It is instructive that Orwell is hailed today on the basis of things he was against, not things he was for. This is far less an indictment of Orwell than it is of our age.
Our time is distinguished by two characteristics. First, it is an age of dispassion, detachment and ironic distance. Second, it is the postliberal era, a time when presumptions that held sway in society for half a century have come under harsh re-examination. These circumstances leave the liberal political writer painted into a corner. It is unfashionable today to take one's own side. It is assumed that only the stance of ironic distance -- a stance that embraces no actual commitments and instead flings acid at both sides -- has access to the truth.
Conason and Franken are neither ironic nor distant. They are committed liberals. (And while Franken is of course a comic, he is very serious about his new book, which I know because I happened to be down the hall from him at Harvard's Kennedy School of Government while he was working on it.) To Jack Shafer, writing in Slate last week, this makes Conason and Franken, by definition, propagandists, virtually indistinguishable from the Sean Hannitys and Ann Coulters they attack. "Their primary mission isn't to uncover lies and reveal the truth," Shafer wrote. "If it were, they'd chart the deceptions and propaganda emanating from both political wings. Their only goal is to win one for their side."
Notice especially the middle of those three sentences. I would not argue that liberals should abandon self-criticism; I've engaged in a lot of it over the years, and will continue to. But why should that be the definition of credibility? Aren't there others? Rush Limbaugh spreads vicious lies about the Paul Wellstone memorial. Al Franken corrects them. The Republican right doles out phony propaganda about its history on race, class politics, a whole host of things. Conason calls them on it -- as he did on Whitewater, about which he was prescient and dead right (though he suffered no small amount of ridicule back in 1995 and 1996 for having the courage to say so). From the one side, lies; from the other, attempts to correct the historical record. That, too, is a form of credibility, and I have trouble seeing why such authors are supposed to give equal time to liberalism's flaws in order to get their credibility tickets punched. (Needless to say, I think you should buy both books if you haven't.)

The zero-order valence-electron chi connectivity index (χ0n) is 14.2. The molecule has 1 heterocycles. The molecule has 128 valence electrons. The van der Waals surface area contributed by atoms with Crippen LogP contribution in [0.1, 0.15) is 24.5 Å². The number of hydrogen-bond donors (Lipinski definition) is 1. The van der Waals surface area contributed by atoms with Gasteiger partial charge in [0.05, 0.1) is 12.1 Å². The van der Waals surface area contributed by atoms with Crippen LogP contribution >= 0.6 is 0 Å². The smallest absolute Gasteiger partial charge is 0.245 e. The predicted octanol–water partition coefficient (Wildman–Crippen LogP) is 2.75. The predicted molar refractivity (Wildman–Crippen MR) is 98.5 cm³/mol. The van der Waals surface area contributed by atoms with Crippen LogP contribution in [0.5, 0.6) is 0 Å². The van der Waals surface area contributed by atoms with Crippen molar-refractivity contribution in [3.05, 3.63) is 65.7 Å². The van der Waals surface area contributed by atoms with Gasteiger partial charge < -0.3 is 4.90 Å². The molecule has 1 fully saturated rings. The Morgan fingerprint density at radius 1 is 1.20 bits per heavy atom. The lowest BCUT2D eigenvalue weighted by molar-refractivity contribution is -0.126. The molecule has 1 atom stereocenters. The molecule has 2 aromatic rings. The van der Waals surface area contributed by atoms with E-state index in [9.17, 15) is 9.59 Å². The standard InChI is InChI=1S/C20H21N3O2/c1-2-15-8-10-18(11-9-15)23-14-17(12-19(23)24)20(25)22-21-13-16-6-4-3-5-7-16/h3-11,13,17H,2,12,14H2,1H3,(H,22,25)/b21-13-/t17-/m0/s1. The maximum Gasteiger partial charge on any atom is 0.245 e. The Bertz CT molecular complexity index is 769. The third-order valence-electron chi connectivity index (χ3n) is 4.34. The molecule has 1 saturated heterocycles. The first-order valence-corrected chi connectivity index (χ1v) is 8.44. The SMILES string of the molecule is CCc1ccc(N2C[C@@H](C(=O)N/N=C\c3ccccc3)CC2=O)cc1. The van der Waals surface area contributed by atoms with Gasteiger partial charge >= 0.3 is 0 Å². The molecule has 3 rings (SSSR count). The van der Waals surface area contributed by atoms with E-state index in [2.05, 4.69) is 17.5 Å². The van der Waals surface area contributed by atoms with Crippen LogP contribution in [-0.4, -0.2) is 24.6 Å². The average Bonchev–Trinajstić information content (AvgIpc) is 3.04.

They want to "win one for their side"? More power to them. A third distinguishing characteristic of our age is that the avatars of contemporary conservatism want to wipe every vestige of liberalism from the face of the earth, just as Rameses ordered Moses' name removed from every obelisk. They are serious about it. Someone needs to push back. Irony and dispassion won't bar the gates. Commitment will. I will always have great admiration for Orwell, but maybe we need to enter an age that finds additional role models.
Michael Tomasky will become executive editor of the Prospect in mid-September. His columns appear on Wednesdays at TAP Online.